Looking Back on 5 Years of Lockout Laws: Did Regulations Curtail Sydney’s Alcohol-Related Violence?
Since Sydney introduced its infamous ‘lockout laws’ in 2014, a chorus of voices has sprung up in opposition. Initially, the laws appeared successful; studies conducted in Sydney’s CBD showed that assaults had dropped by 27 percent. But proponents of lifting the tight restrictions say the data is inaccurate, and the laws have been choking the city’s service industry.
So, have Sydney’s lockout laws done anything to stop the spread of binge drinking and alcohol-related violence?
A Recap on Sydney’s Lockout Laws
The lockout laws were created in response to escalating cases of violence in nightlife districts, particularly in King’s Cross. They include requirements for:
- Bars to close their doors at 1:30am and cut off alcohol service to those still inside at 3am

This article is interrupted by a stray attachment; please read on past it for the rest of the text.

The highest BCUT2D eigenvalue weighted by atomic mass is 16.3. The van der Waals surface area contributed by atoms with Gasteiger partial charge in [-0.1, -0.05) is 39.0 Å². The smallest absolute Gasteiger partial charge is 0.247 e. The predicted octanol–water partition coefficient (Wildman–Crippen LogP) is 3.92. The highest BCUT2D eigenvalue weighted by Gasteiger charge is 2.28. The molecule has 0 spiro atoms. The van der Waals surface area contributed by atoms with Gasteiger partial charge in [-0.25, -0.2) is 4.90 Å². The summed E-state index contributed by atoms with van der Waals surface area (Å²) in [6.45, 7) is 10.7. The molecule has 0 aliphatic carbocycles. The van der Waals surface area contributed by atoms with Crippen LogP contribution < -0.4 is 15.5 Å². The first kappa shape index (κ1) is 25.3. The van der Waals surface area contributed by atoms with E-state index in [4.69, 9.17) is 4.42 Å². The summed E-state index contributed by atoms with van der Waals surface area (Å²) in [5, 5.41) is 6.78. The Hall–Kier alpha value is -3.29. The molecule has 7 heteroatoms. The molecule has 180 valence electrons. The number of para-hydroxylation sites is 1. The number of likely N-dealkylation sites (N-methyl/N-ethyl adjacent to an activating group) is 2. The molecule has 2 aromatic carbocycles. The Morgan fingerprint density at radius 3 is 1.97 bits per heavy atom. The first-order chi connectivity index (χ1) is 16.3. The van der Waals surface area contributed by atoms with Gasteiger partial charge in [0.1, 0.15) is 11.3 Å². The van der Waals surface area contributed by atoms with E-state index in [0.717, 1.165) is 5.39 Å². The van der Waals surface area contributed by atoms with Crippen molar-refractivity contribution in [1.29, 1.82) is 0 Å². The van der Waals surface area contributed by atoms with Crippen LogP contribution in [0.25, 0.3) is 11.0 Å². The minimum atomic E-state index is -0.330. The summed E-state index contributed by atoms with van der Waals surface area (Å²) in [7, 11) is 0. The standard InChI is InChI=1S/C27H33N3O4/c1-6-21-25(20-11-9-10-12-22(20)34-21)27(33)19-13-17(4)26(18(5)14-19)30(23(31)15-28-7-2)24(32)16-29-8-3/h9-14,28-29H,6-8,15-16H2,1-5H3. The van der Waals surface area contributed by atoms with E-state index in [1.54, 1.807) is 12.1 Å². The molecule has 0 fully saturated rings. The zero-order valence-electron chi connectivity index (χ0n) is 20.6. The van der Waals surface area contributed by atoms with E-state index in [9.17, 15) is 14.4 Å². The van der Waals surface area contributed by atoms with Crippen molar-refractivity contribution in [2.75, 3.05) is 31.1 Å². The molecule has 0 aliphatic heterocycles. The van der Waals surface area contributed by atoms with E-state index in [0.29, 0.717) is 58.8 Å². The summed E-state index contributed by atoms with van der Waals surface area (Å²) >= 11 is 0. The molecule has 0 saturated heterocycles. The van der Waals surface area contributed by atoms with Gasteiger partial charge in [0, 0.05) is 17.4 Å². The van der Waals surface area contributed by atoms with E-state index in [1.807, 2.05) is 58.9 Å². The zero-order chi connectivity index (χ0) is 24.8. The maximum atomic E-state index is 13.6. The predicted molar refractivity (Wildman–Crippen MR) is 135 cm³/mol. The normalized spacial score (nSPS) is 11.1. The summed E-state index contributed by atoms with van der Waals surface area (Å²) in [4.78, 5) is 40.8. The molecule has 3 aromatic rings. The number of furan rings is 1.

- A 48-hour alcohol ban to be placed on problematic bar patrons
- Closing of takeaway alcohol sales at 10pm
Business owners who fail to comply with the laws could face fines of up to $11,000, or even jail time.
Are Reductions in Alcohol-Related Incidents Due to Other Factors?
Those who oppose the lockout laws say other factors may have played a bigger role in improving Sydney’s metrics. Around the same time the laws were passed, Sydney officials also banned serving shots after 12am and enforced stricter ID-checking and security measures. Police presence in nightlife districts increased, and the city cracked down on licensing for clubs with illegal practices. All of these efforts could have had a pronounced effect on reducing alcohol-related problems.
Others point out that the vast majority of alcohol in Australia is actually consumed at home, meaning bar and restaurant practices aren’t the main offenders in the country’s alcohol problem.
Some figures also show that the alcohol-related violence the laws were intended to prevent has not only returned, but increased, in King’s Cross.
The ‘Unhappy Hour’ Campaign